Gelert's grave is the final resting place of the famous Gelert the Dog, who is buried in the small, beautiful town of Beddgelert - Beddgelert means Gelert's grave in English. Beddgelert is a small town in Gwynedd, north Wales. It is often described as the prettiest town in Snowdonia and the town, Gelert's grave, the story of Gelert and the surrounding area are major tourist attractions.
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Gelert's Grave and the Legend of his death
The legend of Gelert is one of the best known and most loved in Wales and is the story of a faithful hound and the sadness and tragedy of his death. Gelert's grave is located a short walk from the town Beddgelert.
The Beddgelert Story
One of the Kings of Gwynedd, Llywelyn Fawr (Llywelyn the Great) lived from 1173 to 1240 and he eventually became the King of all of Wales. Llywelyn Fawr had a palace in the part of Snowdonia now known as Beddgelert. Llywelyn was a keen hunter and would spend many happy days hunting in the surrounding countryside. Llywelyn had a baby child, and he would leave his favourite hound, Gelert to guard his child when he was hunting.
On the fateful day, when Llywelyn returned he found Gelert covered in blood and there was no sign of the child. Llywelyn thought that Gelert had killed his child and in his anger, he killed Gelert with his sword. When Gelert was howling and dying, Llywelyn heard the child crying from under his cradle and discovered the body of a dead wolf by his side - Gelert has saved his child from the wolf, but it was too late and Gelert, the faithful hound had died.
Llywelyn was distraught and struck with remorse. He carried the body of his faithful dog outside the castle walls and buried him near the banks of the river Glaslyn. Everyone could see the grave of his favourite brave hound and hear the story of his brave fight with the wolf to defend Llywelyn's child. It is said that after this day, Llywelyn never smiled again. Gelert's grave is still where he was buried today and visited by many thousands of tourists each year.
Gelert's Legend - Myth or truth?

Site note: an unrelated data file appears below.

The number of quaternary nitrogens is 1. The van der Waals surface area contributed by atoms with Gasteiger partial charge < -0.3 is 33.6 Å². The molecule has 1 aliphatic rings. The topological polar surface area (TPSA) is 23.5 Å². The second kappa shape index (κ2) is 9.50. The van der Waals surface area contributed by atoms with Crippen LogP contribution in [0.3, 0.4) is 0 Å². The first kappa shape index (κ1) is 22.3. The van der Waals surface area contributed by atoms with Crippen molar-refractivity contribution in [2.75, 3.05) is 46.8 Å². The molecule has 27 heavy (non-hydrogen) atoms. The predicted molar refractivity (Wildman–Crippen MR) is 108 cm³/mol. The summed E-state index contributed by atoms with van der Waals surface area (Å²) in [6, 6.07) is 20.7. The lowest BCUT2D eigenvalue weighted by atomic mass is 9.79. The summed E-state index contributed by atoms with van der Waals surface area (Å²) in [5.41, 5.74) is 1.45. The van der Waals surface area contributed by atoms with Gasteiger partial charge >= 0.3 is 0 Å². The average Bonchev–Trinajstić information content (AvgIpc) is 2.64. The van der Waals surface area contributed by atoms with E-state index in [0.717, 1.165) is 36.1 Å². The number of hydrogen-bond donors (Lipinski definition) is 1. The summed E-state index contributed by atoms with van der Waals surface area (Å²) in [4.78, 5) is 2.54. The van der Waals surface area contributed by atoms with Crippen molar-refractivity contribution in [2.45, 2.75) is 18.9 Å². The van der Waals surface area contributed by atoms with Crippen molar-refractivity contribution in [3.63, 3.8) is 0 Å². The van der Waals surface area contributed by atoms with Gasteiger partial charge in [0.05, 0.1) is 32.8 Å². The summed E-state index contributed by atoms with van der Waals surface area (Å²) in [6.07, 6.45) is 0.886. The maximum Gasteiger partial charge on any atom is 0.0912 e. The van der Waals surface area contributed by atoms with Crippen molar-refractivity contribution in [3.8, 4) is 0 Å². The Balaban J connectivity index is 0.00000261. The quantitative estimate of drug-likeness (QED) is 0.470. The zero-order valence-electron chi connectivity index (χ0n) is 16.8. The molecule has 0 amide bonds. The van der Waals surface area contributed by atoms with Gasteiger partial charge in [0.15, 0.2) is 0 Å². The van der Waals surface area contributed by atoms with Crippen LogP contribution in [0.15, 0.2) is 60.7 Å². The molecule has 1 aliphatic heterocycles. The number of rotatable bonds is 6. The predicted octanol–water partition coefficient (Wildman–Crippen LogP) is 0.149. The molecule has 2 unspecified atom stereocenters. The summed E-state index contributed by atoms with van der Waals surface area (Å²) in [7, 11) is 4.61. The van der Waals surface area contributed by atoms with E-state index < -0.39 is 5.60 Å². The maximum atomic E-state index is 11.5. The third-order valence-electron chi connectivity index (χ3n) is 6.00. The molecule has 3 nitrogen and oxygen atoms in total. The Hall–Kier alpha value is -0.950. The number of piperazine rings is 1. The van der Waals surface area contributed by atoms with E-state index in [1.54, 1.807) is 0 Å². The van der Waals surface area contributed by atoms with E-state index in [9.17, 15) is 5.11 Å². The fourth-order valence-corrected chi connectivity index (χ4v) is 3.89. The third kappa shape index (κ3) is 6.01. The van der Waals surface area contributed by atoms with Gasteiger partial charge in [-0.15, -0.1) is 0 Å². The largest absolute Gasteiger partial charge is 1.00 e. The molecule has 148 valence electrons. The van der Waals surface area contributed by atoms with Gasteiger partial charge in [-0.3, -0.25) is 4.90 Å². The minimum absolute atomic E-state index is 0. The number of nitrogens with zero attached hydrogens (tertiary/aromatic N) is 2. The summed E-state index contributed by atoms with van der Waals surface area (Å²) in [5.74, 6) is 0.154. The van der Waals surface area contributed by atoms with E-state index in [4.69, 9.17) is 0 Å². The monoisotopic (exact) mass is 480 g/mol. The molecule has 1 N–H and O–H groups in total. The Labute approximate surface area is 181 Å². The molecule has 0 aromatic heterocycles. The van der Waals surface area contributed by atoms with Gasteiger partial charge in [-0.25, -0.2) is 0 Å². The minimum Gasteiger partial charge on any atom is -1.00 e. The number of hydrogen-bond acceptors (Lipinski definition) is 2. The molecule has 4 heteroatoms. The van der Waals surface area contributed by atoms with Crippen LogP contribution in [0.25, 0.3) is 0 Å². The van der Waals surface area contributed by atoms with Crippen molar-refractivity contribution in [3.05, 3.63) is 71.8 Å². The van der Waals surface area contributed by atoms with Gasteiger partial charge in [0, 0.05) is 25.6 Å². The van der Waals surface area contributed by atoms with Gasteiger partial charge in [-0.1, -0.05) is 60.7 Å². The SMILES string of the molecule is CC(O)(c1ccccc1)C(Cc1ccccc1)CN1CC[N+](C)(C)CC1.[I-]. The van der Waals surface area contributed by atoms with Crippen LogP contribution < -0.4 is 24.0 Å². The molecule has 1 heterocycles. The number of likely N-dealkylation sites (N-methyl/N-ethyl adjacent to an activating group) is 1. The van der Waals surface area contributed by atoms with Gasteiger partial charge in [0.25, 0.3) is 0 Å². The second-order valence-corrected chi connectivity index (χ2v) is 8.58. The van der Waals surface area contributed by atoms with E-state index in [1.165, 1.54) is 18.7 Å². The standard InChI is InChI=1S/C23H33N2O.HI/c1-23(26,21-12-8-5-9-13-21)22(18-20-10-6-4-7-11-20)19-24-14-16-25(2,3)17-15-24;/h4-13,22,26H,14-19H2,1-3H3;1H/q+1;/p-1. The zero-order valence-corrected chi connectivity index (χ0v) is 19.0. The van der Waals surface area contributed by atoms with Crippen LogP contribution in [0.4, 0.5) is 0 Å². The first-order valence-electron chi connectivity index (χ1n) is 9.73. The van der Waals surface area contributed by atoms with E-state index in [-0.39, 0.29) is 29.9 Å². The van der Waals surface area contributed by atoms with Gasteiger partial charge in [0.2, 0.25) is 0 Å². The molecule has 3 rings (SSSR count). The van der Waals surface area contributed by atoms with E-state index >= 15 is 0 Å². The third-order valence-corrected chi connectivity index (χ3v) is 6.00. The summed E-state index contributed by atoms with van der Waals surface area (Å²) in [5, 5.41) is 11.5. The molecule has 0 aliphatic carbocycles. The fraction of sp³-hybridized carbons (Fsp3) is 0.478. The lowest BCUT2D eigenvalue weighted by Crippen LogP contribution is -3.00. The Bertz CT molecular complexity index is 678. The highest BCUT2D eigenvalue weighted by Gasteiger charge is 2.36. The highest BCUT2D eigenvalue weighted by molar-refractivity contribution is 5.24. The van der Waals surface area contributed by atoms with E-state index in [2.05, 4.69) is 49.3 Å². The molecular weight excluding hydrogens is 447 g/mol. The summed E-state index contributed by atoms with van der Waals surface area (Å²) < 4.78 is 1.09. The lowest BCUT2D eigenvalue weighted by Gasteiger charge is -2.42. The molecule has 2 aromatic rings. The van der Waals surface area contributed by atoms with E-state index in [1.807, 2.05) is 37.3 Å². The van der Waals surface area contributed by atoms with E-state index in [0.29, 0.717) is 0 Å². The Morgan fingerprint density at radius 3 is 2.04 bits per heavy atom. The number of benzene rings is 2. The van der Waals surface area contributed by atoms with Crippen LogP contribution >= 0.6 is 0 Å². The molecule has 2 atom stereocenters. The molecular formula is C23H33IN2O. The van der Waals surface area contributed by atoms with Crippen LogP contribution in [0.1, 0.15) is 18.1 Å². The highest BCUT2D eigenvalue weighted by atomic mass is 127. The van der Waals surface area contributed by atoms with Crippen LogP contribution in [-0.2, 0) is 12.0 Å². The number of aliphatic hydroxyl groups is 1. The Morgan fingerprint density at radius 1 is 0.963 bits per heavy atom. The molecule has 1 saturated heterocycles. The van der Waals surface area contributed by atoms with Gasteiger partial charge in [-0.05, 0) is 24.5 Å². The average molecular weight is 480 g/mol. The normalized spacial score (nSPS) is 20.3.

We now know that the town took its name of Beddgelert from a saint named Kilart or Celert, rather than from after Llywelyn's faithful hound, Gelert. Today, memorial stones mark the place of Gelert's grave’. One small problem, however, is that the memorial stones are actually less than 200 years old! The "grave" is attributed to a David Pritchard, landlord of the Goat Hotel in Beddgelert in the late eighteenth century, who connected the legend to the village to encourage tourism.
On the supposed grave of Gelert there are two slate memorials, one in Welsh and the other in English. The latter reads:
Other Images from Gelert's Grave
Whether the story is based on legend, myth or history it is still an entertaining and engaging one but also a very sad one. To many children (and adults in Wales and worldwide) the legend of Gelert is true and very sad indeed.
Beddgelert is a small town in Gwynedd, north Wales. At the time of the last Census, the resident population was approximately 500. It is often described as the prettiest town in Snowdonia. The town, Gelert's grave and the surrounding area are major tourist attractions.
The mountain Moel Hebog towers over the town and Wales' highest mountain, Snowdon (Yr Wyddfa) at a height of 1,085 metres or 3,560 feet, is only a few miles away.
Two small rivers meet in Beddgelert, the Glaslyn and the Colwyn and at the centre of the town is its famous old stone bridge.
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